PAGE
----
White in a rare moment of repose.
Wardrobe: Jonny Lozano; Grooming: Shiyena Chin for Exclusive Artists/Redken; Couture Photography: Austin Hargrave
It’s the same away from the competition as well: He says he can’t rest for more than a few days. At some point, he’ll realize he needs to work on something, anything — a product, a charity, a mountain in need of conquering. If not, he gets anxious. “If I were to sit around for five days, I couldn’t relax,” he says, almost shuddering at the thought. He craves the speed: “I always feel like I have something to do.”

He speaks of all his projects with great pride and affection; he’s proud to be hands-on, even when it comes to that gum. Shaun White Supply Co. offers newbies a way into his sport, an entry-level skateboard road-tested by the Dude himself, that, unlike most boards, includes everything from the decks to the kingpin to the width of the wheels. They offer helmets and pads, too, the whole works — Shaun White in a ready-to-roll package, yours for a low-low price.

“This one was right in front of us, and we couldn’t see it,” he says. “I’m like, I’m already at the ramp, and this is such a natural thing that I could test the products and give feedback. This is, like, the entry level.”

White says he will hand over a portion of the proceeds from the Shaun White Supply Co. to the Boys & Girls Clubs of America because, he explains, that’s where he went to “kick it” on after-school afternoons when his parents were working.

White is also involved with St. Jude Children’s Research Hospital, in part because of his own early experiences with hospitals, where doctors surgically repaired — twice — the damaged heart with which White was born. His particular condition, Tetralogy of Fallot, involves four defects occurring at once — a sort of mega heart condition. With those repairs, perhaps, White was fine-tuned before the age of 1.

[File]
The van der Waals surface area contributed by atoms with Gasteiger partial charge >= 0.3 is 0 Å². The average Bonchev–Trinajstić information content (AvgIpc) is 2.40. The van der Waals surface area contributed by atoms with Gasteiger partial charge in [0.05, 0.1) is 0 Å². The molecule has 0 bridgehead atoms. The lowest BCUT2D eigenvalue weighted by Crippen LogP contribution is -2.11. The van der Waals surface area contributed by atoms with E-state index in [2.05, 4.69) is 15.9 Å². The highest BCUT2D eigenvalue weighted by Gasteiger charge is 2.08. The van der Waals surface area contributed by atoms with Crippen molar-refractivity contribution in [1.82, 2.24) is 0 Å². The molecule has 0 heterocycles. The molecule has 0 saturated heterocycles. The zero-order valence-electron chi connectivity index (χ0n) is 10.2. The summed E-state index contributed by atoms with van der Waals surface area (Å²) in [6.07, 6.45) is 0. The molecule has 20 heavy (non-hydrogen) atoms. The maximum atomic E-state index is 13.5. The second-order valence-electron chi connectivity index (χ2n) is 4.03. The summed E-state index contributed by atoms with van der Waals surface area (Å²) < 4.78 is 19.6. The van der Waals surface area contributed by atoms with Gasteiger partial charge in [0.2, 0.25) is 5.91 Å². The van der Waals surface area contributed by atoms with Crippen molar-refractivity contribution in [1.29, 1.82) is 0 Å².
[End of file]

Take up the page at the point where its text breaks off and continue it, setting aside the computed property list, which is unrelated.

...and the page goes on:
There’s little mystery to his popularity: White’s the smiling insurgent, the long hair draped in the American flag, a seller of skateboards and sticks of minty-fresh gum. He’s everywhere now, selling everything — products, yes, but also himself and the dangerous world that created him — to everyone.

“When people ask why the sport became so popular, I like to explain that it is more than a sport,” White says. “It is a culture. It’s the music we listen to, the clothing, everything. It is a way of life, a lifestyle. It is like choosing sides. There’s a path that a lot of people have found.”

But maybe that’s not you, he says. Maybe you’re not into the lifestyle. Maybe you don’t get it. That’s cool. You don’t have to. It’s like golf, right? Some people don’t get that either. Imagine, he says, if aliens came down and watched golf and snowboarding. They’d probably look at golf, he says, and go, “What’s the big deal?” But, he insists, if they tuned in to, you know, the X Games, and there’s Shaun White doing a Front Double Cork 1080, they’d totally get that. How could they not?

After all, he says, grinning: “We’re flying through the air.”

Robert Wilonsky is the editor of Unfair Park, the Dallas Observer’s news blog, and a film critic for Village Voice Media. He bought his first and last skateboard in 1978, not including the one he purchased for his 8-year-old son.